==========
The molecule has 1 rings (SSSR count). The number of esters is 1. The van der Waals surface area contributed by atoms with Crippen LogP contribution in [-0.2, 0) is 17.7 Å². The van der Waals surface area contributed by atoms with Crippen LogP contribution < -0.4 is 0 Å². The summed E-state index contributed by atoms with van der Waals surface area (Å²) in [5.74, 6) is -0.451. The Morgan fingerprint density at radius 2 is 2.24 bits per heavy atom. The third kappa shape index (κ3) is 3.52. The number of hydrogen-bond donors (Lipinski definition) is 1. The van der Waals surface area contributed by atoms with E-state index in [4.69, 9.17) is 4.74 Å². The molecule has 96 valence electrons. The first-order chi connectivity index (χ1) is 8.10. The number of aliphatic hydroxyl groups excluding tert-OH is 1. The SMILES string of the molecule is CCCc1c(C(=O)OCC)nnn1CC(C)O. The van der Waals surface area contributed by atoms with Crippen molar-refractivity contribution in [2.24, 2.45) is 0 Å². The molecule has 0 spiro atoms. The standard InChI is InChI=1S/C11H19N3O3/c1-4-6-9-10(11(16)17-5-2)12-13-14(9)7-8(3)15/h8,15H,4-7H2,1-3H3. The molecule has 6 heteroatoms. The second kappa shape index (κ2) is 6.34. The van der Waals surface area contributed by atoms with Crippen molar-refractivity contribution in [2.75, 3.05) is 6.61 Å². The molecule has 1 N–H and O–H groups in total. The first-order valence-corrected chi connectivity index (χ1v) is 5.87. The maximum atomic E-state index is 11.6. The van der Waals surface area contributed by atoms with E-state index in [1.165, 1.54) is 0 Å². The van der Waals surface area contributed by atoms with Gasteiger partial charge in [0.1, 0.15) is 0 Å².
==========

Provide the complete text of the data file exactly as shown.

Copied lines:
The molecule has 1 rings (SSSR count). The number of esters is 1. The van der Waals surface area contributed by atoms with Crippen LogP contribution in [-0.2, 0) is 17.7 Å². The van der Waals surface area contributed by atoms with Crippen LogP contribution < -0.4 is 0 Å². The summed E-state index contributed by atoms with van der Waals surface area (Å²) in [5.74, 6) is -0.451. The Morgan fingerprint density at radius 2 is 2.24 bits per heavy atom. The third kappa shape index (κ3) is 3.52. The number of hydrogen-bond donors (Lipinski definition) is 1. The van der Waals surface area contributed by atoms with E-state index in [4.69, 9.17) is 4.74 Å². The molecule has 96 valence electrons. The first-order chi connectivity index (χ1) is 8.10. The number of aliphatic hydroxyl groups excluding tert-OH is 1. The SMILES string of the molecule is CCCc1c(C(=O)OCC)nnn1CC(C)O. The van der Waals surface area contributed by atoms with Crippen molar-refractivity contribution in [2.24, 2.45) is 0 Å². The molecule has 0 spiro atoms. The standard InChI is InChI=1S/C11H19N3O3/c1-4-6-9-10(11(16)17-5-2)12-13-14(9)7-8(3)15/h8,15H,4-7H2,1-3H3. The molecule has 6 heteroatoms. The second kappa shape index (κ2) is 6.34. The van der Waals surface area contributed by atoms with Crippen molar-refractivity contribution in [2.75, 3.05) is 6.61 Å². The molecule has 1 N–H and O–H groups in total. The first-order valence-corrected chi connectivity index (χ1v) is 5.87. The maximum atomic E-state index is 11.6. The van der Waals surface area contributed by atoms with E-state index in [1.165, 1.54) is 0 Å². The van der Waals surface area contributed by atoms with Gasteiger partial charge in [0.1, 0.15) is 0 Å².